What you can do to help manage your migraine
Do you keep a diary?
If you have migraine, you can keep a special kind of diary called a headache diary. Each day, you write down what you’ve been doing, what you have eaten and drunk, how stressed you have felt and more.
You also write down if you have had a migraine attack, how it made you feel and how long it lasted.
Keeping this kind of diary for three months or more will help you and your doctor work out what your migraine triggers might be.
There’s two ways to keep a headache diary
You can print off a paper diary (like this one) and fill it in, or you can use an app on your phone. Migraine Buddy and HeadApp are good and free to use.
If you prefer not to use an app and would like to create your own diary, here are some questions to ask yourself each day:
- What did I eat and drink?
- What time did I wake up?
- Did I go to school?
- Do I feel worried?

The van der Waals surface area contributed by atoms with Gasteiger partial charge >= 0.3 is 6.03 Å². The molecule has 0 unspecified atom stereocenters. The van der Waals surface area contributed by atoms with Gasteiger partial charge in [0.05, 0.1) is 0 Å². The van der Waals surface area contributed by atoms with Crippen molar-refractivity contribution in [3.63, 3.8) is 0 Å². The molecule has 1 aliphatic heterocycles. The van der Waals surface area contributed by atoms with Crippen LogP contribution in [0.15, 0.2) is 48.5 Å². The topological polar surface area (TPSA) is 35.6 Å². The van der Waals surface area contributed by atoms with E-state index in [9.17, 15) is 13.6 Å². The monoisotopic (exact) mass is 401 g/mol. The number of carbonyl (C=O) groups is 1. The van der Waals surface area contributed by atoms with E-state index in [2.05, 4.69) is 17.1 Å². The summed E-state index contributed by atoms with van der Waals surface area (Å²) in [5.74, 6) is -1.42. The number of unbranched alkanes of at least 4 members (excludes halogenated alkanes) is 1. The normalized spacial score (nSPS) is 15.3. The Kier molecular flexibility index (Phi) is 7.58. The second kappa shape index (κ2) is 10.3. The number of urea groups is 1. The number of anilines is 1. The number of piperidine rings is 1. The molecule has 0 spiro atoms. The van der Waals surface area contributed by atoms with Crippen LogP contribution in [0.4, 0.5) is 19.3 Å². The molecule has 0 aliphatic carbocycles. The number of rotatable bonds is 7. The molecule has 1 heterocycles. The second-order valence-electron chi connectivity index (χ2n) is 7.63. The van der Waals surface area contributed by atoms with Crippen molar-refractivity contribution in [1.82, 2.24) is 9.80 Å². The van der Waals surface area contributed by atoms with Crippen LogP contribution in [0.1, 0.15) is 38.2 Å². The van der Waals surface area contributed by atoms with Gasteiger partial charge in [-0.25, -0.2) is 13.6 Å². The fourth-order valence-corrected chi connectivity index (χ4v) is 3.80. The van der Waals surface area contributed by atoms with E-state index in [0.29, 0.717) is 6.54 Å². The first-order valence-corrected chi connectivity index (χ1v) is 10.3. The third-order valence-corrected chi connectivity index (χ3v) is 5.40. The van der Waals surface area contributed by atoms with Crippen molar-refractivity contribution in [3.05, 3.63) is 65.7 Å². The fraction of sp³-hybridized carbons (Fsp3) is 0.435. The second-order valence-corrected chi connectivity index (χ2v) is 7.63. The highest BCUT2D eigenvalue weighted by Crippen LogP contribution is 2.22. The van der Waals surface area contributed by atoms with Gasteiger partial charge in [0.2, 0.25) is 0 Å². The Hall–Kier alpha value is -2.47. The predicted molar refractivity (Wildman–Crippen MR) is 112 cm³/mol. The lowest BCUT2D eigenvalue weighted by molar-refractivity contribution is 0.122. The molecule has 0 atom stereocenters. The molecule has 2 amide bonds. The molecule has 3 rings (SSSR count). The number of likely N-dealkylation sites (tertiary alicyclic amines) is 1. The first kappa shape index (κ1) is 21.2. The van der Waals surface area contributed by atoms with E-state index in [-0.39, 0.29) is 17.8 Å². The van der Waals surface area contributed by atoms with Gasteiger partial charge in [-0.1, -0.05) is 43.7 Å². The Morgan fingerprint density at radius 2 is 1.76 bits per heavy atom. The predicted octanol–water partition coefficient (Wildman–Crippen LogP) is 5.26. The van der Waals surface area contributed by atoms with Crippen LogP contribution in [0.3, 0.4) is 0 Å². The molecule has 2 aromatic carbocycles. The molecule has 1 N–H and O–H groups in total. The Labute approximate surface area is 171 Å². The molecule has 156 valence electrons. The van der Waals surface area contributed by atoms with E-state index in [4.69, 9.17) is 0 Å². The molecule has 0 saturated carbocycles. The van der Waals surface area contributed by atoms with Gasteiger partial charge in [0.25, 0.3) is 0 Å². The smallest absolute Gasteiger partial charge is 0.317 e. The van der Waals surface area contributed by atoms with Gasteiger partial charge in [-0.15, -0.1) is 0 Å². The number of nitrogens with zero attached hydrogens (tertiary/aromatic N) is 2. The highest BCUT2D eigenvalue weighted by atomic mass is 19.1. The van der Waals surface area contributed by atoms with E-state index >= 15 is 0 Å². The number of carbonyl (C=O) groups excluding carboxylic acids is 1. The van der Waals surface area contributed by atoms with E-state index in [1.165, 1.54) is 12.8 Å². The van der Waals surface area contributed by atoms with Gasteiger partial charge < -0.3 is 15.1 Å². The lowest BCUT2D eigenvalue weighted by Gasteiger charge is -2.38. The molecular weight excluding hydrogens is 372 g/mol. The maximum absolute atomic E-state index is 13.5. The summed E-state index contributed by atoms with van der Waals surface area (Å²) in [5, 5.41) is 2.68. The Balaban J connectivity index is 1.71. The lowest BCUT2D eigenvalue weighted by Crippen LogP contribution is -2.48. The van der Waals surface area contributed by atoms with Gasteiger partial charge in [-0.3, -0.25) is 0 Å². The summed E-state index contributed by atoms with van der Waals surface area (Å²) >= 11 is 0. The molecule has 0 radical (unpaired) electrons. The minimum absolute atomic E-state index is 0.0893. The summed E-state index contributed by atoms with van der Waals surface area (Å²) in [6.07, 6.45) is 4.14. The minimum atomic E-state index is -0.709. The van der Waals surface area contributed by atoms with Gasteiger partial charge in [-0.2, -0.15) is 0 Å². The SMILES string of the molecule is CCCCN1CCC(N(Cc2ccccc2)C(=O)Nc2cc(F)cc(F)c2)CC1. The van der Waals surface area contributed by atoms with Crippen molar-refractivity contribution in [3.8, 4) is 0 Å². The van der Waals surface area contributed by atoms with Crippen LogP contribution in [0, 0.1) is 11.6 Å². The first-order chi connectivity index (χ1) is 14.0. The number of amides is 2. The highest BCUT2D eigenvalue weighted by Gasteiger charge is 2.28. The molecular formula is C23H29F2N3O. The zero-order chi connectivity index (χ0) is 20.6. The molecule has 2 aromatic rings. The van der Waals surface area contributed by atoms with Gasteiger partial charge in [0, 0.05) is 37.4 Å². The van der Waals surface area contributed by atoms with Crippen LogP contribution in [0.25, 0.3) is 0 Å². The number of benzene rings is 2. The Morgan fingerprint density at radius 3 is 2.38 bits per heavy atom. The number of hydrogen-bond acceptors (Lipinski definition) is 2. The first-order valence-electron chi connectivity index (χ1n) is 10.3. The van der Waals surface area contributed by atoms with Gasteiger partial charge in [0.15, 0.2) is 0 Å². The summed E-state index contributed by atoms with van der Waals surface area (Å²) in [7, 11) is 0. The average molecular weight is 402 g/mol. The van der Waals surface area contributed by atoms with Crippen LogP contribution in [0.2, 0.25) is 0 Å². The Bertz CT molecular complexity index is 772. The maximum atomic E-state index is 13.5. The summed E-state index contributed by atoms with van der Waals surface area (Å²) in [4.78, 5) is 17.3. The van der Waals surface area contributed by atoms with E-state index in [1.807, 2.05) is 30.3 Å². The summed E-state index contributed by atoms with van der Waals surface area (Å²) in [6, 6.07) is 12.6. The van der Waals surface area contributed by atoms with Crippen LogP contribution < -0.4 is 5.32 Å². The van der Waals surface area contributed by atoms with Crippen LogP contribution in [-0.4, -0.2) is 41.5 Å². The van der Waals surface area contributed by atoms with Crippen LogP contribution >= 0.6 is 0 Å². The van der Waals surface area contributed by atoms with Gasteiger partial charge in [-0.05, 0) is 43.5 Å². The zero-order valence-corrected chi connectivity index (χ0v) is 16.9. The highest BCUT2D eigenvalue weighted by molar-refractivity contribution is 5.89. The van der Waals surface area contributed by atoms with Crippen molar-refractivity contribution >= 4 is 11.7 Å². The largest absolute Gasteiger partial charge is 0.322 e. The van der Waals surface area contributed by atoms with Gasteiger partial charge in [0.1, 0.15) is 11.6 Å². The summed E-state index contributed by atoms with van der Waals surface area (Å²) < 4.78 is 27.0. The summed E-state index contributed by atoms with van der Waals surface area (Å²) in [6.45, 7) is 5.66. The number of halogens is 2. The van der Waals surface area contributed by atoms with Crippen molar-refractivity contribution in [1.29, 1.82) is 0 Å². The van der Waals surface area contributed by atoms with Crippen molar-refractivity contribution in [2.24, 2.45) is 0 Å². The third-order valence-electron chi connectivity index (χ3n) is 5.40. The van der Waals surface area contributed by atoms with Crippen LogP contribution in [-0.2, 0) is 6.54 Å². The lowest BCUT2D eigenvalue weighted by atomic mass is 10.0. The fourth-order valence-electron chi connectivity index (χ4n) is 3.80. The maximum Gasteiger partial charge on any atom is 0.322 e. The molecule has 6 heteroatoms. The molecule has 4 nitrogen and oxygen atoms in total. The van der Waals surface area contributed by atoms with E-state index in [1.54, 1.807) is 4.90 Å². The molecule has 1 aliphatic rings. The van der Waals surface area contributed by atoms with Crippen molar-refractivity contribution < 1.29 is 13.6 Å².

- Have I banged my head?
- Did I do any sports or games?
- Did I watch TV?
- Did I play videogames or play games on my iPad/tablet?
- Did I go out with my friends or family?
- What’s the weather like?
Then, answer these questions about how you feel:
- Does my head hurt?
- Does my tummy hurt?
- Do I feel sick?
- Have I been sick?
- Am I sleepy?
- Am I dizzy?
- Have I seen spots, wiggles or bright lights?
- Can I hear things like normal?
- Am I feeling unwell in any other way?
- Can I talk normally?
Your diary will be very helpful for your doctor. They will use it to work out which triggers are causing your migraine attacks and then help you avoid or manage these triggers.
Remember your bucket of migraine triggers from earlier?
One way we can stop migraine attacks is by stopping the bucket from getting full. So, if you woke up really early and are very tired AND you are feeling anxious today, your bucket is almost full. Your mission is to try to not add more triggers to it.
What you can do
You could drink lots of water, have a nap or wear your sunhat and sunglasses if the sun is shining brightly.
Sometimes avoiding triggers means missing out on parties, lessons or sports matches. You might just want to go to bed and sleep instead.
That can feel rubbish, but it’s OK. Everyone has to miss out sometimes and staying at home and sleeping will help you feel better.
It is much better to do this than to still go to things and say you feel fine because you don’t want to miss out.
We all need to stop and rest sometimes. It’s all about pacing yourself.